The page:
Wednesday, December 28, 2016

An Author a Day, part 6


Bio: As far back as he can remember, Bill Hiatt had a love for reading so intense that he eventually ended up owning over eight thousand books--not counting e-books! He has also loved to write for almost that long. As an English teacher, he had little time to write, though he always felt there were stories within him that longed to get out, and he did manage to publish a few books near the end of his teaching career. Now that he is retired from teaching, the stories are even more anxious to get out into the world, and they will not be denied!
Novel Links: (I hope these are the same three I filled in on Laura's form; if I've made a mistake, please let me know. Also, I've used Booklinker links because I know some of us are in the US and some in the UK. If that's a problem, I'll send the Amazon links.) Living with Your Past Selves:  Different Lee:  I think the third was either The Devil Hath the Power: or We Walk in Darkness:
Genre: The genres on all are urban fantasy/paranormal. If it matters, all titles are young adult, with the exception of Different Lee, which is new adult.
What’s the one piece of advice you’d give someone wanting to write? (Jenny)
Be persistent. Getting the recognition you deserve will be difficult at best. Success comes to those who are willing to “hang in” no matter what. Occasionally someone’s first novel will take the world by storm, but most of the time success in this field, as in most creative fields, comes from painstaking ongoing content creation, accompanied by brand-building efforts.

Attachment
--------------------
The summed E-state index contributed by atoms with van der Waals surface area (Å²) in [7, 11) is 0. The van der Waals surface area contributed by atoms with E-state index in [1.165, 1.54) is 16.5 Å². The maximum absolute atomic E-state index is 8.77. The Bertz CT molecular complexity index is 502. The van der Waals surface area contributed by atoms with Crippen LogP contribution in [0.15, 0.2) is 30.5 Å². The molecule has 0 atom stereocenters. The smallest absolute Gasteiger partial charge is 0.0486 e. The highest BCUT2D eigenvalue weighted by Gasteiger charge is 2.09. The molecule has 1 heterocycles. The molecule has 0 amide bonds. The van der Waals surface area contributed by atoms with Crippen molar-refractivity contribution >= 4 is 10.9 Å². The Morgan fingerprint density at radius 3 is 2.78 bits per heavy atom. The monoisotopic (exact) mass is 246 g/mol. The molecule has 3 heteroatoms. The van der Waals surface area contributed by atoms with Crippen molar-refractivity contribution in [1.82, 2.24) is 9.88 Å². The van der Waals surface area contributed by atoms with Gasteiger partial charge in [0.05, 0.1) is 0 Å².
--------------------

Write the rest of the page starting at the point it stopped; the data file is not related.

How do you approach your stories; do you plan everything out before starting, or are you more a fly-by-the-seat-of-your-pants kind of a person? (Steve)
I’m both. I have a general idea of where I want to go and how I want to get there, but nothing is set in stone. I try to let the nature of the characters and the situations drive the plot. Sometimes I’ll be in the middle of something and say, “No, it wouldn’t happen this way.” I’d like to think my novels look meticulously planned, but in fact what readers see is a combination of planning and spontaneity.
Of all your characters, do you have a favorite? (Luke)
I feel an attachment to all of them, but I suppose my favorite is Taliesin Weaver, my first main character. In some ways, he’s the one who got me started. I had him in mind initially for a completely different project, which I scrapped. However, I became so interested in him that I ended up building my first novel around his problems. If not for him, I might never have ended up being a writer.
How long did it take you to write your most recent book(s)? (Joy)
Full-length novels typically take three to six months, depending on their length and complexity, as well as upon how many other demands on my time there are while I’m writing.
What motivated you to write your novel? (Ami)